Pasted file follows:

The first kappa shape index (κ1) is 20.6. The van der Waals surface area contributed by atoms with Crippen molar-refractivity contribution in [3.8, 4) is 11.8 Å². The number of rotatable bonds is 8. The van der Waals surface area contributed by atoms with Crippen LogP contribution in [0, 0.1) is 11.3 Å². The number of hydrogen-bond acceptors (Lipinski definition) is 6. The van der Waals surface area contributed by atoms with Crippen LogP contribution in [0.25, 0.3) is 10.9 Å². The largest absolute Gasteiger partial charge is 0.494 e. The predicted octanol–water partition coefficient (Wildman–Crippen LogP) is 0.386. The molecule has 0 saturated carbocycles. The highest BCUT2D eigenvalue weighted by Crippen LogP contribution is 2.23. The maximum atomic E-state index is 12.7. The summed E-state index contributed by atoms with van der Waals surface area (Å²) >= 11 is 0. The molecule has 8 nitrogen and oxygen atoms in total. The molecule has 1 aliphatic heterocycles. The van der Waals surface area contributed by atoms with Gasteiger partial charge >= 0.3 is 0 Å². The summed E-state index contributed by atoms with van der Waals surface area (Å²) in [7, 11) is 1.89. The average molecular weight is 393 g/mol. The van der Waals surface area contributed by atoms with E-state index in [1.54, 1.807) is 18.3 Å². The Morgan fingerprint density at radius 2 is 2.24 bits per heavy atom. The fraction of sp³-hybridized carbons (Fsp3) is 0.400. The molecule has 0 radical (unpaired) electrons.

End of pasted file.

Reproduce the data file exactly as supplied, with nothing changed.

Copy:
The first kappa shape index (κ1) is 20.6. The van der Waals surface area contributed by atoms with Crippen molar-refractivity contribution in [3.8, 4) is 11.8 Å². The number of rotatable bonds is 8. The van der Waals surface area contributed by atoms with Crippen LogP contribution in [0, 0.1) is 11.3 Å². The number of hydrogen-bond acceptors (Lipinski definition) is 6. The van der Waals surface area contributed by atoms with Crippen LogP contribution in [0.25, 0.3) is 10.9 Å². The largest absolute Gasteiger partial charge is 0.494 e. The predicted octanol–water partition coefficient (Wildman–Crippen LogP) is 0.386. The molecule has 0 saturated carbocycles. The highest BCUT2D eigenvalue weighted by Crippen LogP contribution is 2.23. The maximum atomic E-state index is 12.7. The summed E-state index contributed by atoms with van der Waals surface area (Å²) >= 11 is 0. The molecule has 8 nitrogen and oxygen atoms in total. The molecule has 1 aliphatic heterocycles. The van der Waals surface area contributed by atoms with Gasteiger partial charge >= 0.3 is 0 Å². The summed E-state index contributed by atoms with van der Waals surface area (Å²) in [7, 11) is 1.89. The average molecular weight is 393 g/mol. The van der Waals surface area contributed by atoms with E-state index in [1.54, 1.807) is 18.3 Å². The Morgan fingerprint density at radius 2 is 2.24 bits per heavy atom. The fraction of sp³-hybridized carbons (Fsp3) is 0.400. The molecule has 0 radical (unpaired) electrons.